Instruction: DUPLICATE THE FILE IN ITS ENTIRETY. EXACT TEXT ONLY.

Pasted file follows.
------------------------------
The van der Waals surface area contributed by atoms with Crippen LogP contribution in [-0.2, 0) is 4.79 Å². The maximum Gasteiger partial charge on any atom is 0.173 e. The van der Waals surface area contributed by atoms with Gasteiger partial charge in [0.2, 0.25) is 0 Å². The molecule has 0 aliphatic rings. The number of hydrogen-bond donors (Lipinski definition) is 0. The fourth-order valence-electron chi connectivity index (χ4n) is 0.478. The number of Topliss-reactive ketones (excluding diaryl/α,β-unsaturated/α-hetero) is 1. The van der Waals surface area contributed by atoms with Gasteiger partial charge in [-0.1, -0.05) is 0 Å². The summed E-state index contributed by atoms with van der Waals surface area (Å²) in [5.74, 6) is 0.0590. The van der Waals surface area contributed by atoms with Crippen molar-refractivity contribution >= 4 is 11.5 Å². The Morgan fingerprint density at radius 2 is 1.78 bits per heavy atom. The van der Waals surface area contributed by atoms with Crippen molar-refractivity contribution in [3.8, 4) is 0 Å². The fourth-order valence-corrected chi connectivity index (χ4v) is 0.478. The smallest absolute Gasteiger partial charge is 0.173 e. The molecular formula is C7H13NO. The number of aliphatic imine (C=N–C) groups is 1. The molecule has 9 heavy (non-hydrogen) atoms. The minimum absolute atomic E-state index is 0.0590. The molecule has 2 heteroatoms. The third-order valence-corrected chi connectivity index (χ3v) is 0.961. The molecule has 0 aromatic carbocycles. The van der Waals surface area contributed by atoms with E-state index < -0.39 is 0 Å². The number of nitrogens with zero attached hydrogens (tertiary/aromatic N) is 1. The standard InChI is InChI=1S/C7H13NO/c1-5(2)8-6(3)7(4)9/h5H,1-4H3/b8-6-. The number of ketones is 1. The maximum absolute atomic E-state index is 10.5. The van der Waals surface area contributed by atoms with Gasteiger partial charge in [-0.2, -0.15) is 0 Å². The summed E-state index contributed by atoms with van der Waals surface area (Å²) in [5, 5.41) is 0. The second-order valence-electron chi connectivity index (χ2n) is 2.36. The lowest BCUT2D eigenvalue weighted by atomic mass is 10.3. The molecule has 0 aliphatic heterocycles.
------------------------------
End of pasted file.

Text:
The van der Waals surface area contributed by atoms with Crippen LogP contribution in [-0.2, 0) is 4.79 Å². The maximum Gasteiger partial charge on any atom is 0.173 e. The van der Waals surface area contributed by atoms with Gasteiger partial charge in [0.2, 0.25) is 0 Å². The molecule has 0 aliphatic rings. The number of hydrogen-bond donors (Lipinski definition) is 0. The fourth-order valence-electron chi connectivity index (χ4n) is 0.478. The number of Topliss-reactive ketones (excluding diaryl/α,β-unsaturated/α-hetero) is 1. The van der Waals surface area contributed by atoms with Gasteiger partial charge in [-0.1, -0.05) is 0 Å². The summed E-state index contributed by atoms with van der Waals surface area (Å²) in [5.74, 6) is 0.0590. The van der Waals surface area contributed by atoms with Crippen molar-refractivity contribution >= 4 is 11.5 Å². The Morgan fingerprint density at radius 2 is 1.78 bits per heavy atom. The van der Waals surface area contributed by atoms with Crippen molar-refractivity contribution in [3.8, 4) is 0 Å². The fourth-order valence-corrected chi connectivity index (χ4v) is 0.478. The smallest absolute Gasteiger partial charge is 0.173 e. The molecular formula is C7H13NO. The number of aliphatic imine (C=N–C) groups is 1. The molecule has 9 heavy (non-hydrogen) atoms. The minimum absolute atomic E-state index is 0.0590. The molecule has 2 heteroatoms. The third-order valence-corrected chi connectivity index (χ3v) is 0.961. The molecule has 0 aromatic carbocycles. The van der Waals surface area contributed by atoms with E-state index < -0.39 is 0 Å². The number of nitrogens with zero attached hydrogens (tertiary/aromatic N) is 1. The standard InChI is InChI=1S/C7H13NO/c1-5(2)8-6(3)7(4)9/h5H,1-4H3/b8-6-. The number of ketones is 1. The maximum absolute atomic E-state index is 10.5. The van der Waals surface area contributed by atoms with Gasteiger partial charge in [-0.2, -0.15) is 0 Å². The summed E-state index contributed by atoms with van der Waals surface area (Å²) in [5, 5.41) is 0. The second-order valence-electron chi connectivity index (χ2n) is 2.36. The lowest BCUT2D eigenvalue weighted by atomic mass is 10.3. The molecule has 0 aliphatic heterocycles.